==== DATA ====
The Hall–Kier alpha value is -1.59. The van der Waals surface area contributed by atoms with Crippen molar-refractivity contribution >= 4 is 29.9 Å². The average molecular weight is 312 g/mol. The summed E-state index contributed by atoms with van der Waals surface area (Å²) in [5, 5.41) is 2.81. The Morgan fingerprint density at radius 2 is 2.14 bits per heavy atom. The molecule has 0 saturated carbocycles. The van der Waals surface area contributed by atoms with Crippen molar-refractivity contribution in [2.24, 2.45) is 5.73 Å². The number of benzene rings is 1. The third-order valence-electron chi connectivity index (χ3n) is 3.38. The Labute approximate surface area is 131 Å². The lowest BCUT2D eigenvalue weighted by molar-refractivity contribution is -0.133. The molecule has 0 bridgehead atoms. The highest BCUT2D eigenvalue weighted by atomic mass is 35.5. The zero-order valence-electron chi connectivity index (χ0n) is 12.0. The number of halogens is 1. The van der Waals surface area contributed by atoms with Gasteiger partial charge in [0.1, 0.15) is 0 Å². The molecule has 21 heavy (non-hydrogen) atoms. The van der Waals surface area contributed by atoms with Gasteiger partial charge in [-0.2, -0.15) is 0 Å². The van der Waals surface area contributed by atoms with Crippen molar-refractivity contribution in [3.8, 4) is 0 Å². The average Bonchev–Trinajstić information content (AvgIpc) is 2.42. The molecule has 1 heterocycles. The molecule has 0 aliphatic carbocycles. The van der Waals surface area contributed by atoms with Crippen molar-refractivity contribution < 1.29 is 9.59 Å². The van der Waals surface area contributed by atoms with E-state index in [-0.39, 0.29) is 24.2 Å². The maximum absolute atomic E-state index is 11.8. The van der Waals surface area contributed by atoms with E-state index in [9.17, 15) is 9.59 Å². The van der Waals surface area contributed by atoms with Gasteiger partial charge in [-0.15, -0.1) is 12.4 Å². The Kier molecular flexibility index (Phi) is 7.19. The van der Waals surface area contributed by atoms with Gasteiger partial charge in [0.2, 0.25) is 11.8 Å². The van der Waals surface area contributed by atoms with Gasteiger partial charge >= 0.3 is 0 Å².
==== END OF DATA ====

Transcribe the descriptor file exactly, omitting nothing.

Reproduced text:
The Hall–Kier alpha value is -1.59. The van der Waals surface area contributed by atoms with Crippen molar-refractivity contribution >= 4 is 29.9 Å². The average molecular weight is 312 g/mol. The summed E-state index contributed by atoms with van der Waals surface area (Å²) in [5, 5.41) is 2.81. The Morgan fingerprint density at radius 2 is 2.14 bits per heavy atom. The molecule has 0 saturated carbocycles. The van der Waals surface area contributed by atoms with Crippen molar-refractivity contribution in [2.24, 2.45) is 5.73 Å². The number of benzene rings is 1. The third-order valence-electron chi connectivity index (χ3n) is 3.38. The Labute approximate surface area is 131 Å². The lowest BCUT2D eigenvalue weighted by molar-refractivity contribution is -0.133. The molecule has 0 bridgehead atoms. The highest BCUT2D eigenvalue weighted by atomic mass is 35.5. The zero-order valence-electron chi connectivity index (χ0n) is 12.0. The number of halogens is 1. The van der Waals surface area contributed by atoms with Gasteiger partial charge in [0.1, 0.15) is 0 Å². The molecule has 21 heavy (non-hydrogen) atoms. The van der Waals surface area contributed by atoms with Gasteiger partial charge in [-0.2, -0.15) is 0 Å². The van der Waals surface area contributed by atoms with Crippen molar-refractivity contribution in [3.8, 4) is 0 Å². The average Bonchev–Trinajstić information content (AvgIpc) is 2.42. The molecule has 1 heterocycles. The molecule has 0 aliphatic carbocycles. The van der Waals surface area contributed by atoms with Crippen molar-refractivity contribution < 1.29 is 9.59 Å². The van der Waals surface area contributed by atoms with E-state index in [-0.39, 0.29) is 24.2 Å². The maximum absolute atomic E-state index is 11.8. The van der Waals surface area contributed by atoms with E-state index in [9.17, 15) is 9.59 Å². The van der Waals surface area contributed by atoms with Gasteiger partial charge in [-0.15, -0.1) is 12.4 Å². The Kier molecular flexibility index (Phi) is 7.19. The van der Waals surface area contributed by atoms with Gasteiger partial charge in [0.2, 0.25) is 11.8 Å². The van der Waals surface area contributed by atoms with Gasteiger partial charge >= 0.3 is 0 Å².